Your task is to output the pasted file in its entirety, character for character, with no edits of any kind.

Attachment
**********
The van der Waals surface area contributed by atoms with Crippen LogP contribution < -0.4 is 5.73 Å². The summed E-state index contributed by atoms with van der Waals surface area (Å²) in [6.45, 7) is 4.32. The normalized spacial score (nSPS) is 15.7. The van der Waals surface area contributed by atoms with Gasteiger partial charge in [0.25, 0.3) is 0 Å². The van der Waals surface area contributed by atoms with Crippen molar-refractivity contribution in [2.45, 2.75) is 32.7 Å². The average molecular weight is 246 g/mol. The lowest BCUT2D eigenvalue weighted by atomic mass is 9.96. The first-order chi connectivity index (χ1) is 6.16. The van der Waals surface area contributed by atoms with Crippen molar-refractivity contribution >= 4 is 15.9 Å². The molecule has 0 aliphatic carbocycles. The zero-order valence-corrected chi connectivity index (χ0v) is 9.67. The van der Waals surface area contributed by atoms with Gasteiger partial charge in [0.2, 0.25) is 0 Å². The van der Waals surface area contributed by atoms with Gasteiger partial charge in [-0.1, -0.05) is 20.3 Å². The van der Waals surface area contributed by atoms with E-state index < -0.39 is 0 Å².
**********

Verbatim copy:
The van der Waals surface area contributed by atoms with Crippen LogP contribution < -0.4 is 5.73 Å². The summed E-state index contributed by atoms with van der Waals surface area (Å²) in [6.45, 7) is 4.32. The normalized spacial score (nSPS) is 15.7. The van der Waals surface area contributed by atoms with Gasteiger partial charge in [0.25, 0.3) is 0 Å². The van der Waals surface area contributed by atoms with Crippen molar-refractivity contribution in [2.45, 2.75) is 32.7 Å². The average molecular weight is 246 g/mol. The lowest BCUT2D eigenvalue weighted by atomic mass is 9.96. The first-order chi connectivity index (χ1) is 6.16. The van der Waals surface area contributed by atoms with Crippen molar-refractivity contribution >= 4 is 15.9 Å². The molecule has 0 aliphatic carbocycles. The zero-order valence-corrected chi connectivity index (χ0v) is 9.67. The van der Waals surface area contributed by atoms with Gasteiger partial charge in [0.2, 0.25) is 0 Å². The van der Waals surface area contributed by atoms with Gasteiger partial charge in [-0.1, -0.05) is 20.3 Å². The van der Waals surface area contributed by atoms with E-state index < -0.39 is 0 Å².